Why is chili a great dish and why Capsaicin is a good ingredient
Healthy chili recipes are ideal for those times when you need to feed a lot of people. A pot of chili goes a long way and is nutritious and filling. Chili is also excellent when frozen and reheated, making it a good choice for those who don’t want to cook every day of the week.
Make a large pot of it and freeze it in smaller batches for an easy meal during the week, or a healthy lunch to take to work.
Chili nutrient value
Chili is high in nutrients, especially protein, vitamin C and iron. You also get a good amount of fiber from a bowl of chili, which is great for your digestive system and reduces your risk of cancer.
Capsaicin is a chemical compound found in chili peppers, which is responsible for their spiciness or taste of hotness.
Capsaicin is used in a variety of applications, including as a food additive to add spiciness to dishes, as a topical analgesic in creams and patches to provide pain relief, and as a repellent to deter animals from eating plants. It has also been studied for its potential health benefits, such as its ability to promote weight loss, reduce inflammation, and lower the risk of certain types of cancer.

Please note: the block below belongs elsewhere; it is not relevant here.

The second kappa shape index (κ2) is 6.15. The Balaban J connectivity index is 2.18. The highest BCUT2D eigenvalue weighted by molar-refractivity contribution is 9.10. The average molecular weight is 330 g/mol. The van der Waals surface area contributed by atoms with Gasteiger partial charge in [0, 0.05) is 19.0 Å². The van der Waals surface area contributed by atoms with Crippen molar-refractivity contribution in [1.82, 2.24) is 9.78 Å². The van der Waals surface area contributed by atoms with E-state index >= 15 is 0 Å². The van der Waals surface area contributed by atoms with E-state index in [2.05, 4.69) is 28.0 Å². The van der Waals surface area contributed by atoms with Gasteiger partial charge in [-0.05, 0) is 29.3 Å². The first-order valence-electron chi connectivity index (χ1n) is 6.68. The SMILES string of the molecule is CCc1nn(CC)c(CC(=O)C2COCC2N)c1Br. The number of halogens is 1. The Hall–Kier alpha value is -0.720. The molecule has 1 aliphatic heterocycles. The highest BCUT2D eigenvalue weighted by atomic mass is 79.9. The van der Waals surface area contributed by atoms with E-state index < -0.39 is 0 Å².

It is important to note that capsaicin can cause irritation and allergic reactions in some individuals, and it should be used in your recipe with caution. Additionally, excessive consumption of capsaicin can lead to gastrointestinal issues and other health problems, resulting in not so pleasant food experience.
Capsaicin, the phytochemical found in chile peppers (and what makes them hot) has a number of healthful properties:
- Boosts the immune system with vitamin A
- Regulates blood sugar
- Curbs your craving for fats and sweets
- Increases your metabolic rate
- Fights inflammation
- Relieves congestion and prevents sinusitis
- Releases endorphins and serotonin which make you feel happy
So make a big pot of chili to enjoy with friends and family, and see your health improve at the same time!